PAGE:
MSP Jackie Baillie has used First Minister’s Questions at Holyrood to demand meetings over controversial police merger plans.
She said that the Scottish Government must ensure the voices of people in Helensburgh and Lomond are heard before Police Scotland goes ahead with its plans to centralise local police services.
And the Dumbarton constituency MSP has requested meetings with the Cabinet Secretary for Justice, Michael Matheson, and the head of Police Scotland, Sir Stephen House.
In the Scottish Parliament this week Ms Baillie asked Nicola Sturgeon to ensure that local representatives can meet with the Justice Secretary before any decision is made on proposals to merge Argyll and West Dunbartonshire’s local policing division with Renfrewshire and Inverclyde.
She also raised concerns about the lack of transparency surrounding the merger which has seen Police Scotland refuse to answer Freedom of Information requests and fail to commit to publishing the results of its consultation.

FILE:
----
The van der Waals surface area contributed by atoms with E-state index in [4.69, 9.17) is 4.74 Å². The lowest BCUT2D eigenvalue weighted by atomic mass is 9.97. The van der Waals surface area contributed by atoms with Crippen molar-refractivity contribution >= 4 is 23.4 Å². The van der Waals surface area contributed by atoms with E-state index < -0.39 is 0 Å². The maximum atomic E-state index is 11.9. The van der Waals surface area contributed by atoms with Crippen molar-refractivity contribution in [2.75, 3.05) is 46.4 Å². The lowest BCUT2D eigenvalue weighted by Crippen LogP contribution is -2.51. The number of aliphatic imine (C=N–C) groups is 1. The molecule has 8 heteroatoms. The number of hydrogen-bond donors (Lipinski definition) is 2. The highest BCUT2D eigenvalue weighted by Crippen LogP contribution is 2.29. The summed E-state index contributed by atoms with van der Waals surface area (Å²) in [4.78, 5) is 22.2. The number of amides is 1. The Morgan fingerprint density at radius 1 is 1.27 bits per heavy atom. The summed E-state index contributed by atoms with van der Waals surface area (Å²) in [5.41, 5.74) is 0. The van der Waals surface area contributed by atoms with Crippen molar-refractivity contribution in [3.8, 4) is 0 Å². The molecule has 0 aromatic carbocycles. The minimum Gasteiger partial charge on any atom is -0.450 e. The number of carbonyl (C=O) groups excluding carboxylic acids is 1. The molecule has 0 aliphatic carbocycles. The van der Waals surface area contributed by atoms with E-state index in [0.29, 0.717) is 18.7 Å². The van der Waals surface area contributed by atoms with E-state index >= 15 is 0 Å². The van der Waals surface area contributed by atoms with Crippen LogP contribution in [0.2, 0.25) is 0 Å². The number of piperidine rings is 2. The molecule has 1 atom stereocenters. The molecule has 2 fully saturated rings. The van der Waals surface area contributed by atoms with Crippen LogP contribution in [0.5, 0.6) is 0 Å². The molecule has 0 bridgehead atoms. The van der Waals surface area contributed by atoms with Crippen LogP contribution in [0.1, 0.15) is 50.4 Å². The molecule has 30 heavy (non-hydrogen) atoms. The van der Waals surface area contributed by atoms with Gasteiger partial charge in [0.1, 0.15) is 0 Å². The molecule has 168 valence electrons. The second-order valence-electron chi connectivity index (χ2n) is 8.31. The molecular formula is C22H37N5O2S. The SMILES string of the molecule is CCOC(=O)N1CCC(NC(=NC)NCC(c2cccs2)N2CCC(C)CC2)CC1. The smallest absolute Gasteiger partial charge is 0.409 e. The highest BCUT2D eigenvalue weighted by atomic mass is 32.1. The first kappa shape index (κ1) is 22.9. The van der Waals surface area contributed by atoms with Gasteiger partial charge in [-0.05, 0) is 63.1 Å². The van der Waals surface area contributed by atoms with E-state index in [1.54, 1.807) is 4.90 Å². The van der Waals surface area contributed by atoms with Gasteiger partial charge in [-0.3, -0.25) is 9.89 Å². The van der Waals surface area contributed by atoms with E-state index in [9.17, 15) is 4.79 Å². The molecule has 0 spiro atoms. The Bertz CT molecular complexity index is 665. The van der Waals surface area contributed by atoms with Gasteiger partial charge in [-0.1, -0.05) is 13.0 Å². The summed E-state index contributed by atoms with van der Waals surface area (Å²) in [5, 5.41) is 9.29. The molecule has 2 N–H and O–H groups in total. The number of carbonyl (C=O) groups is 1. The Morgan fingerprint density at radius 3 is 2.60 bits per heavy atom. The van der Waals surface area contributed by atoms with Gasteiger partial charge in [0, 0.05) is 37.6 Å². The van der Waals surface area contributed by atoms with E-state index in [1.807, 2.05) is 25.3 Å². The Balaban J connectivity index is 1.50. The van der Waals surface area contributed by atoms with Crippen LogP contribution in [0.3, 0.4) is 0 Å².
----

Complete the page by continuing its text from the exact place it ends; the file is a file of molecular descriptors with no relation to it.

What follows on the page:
Ms Baillie told the Parliament:
The First Minister will be aware that Police Scotland wants to merge its K and L divisions to create a policing area covering more than 3,000 square miles from Tiree to Clydebank.
It was forced into consultation, it has refused to answer freedom of information requests, and it tells me that everybody agrees with it although it has no evidence to support that.
It will not even tell us when the decision will be made. Will the First Minister draw back that veil of secrecy, ensure that consultation responses are published before a decision is made and see that the Cabinet Secretary for Justice meets local representatives?
First Minister Nicola Sturgeon responded:
I am sure that the Cabinet Secretary for Justice would be very happy to discuss that and other matters with people with an interest, including Jackie Baillie. What I would say on it is that Police Scotland was right to consult on the issue, and it should consider the responses to that consultation very carefully.
These are important decisions, they are obviously and for understandable reasons very sensitive decisions, and they should be taken with the appropriate degree of transparency.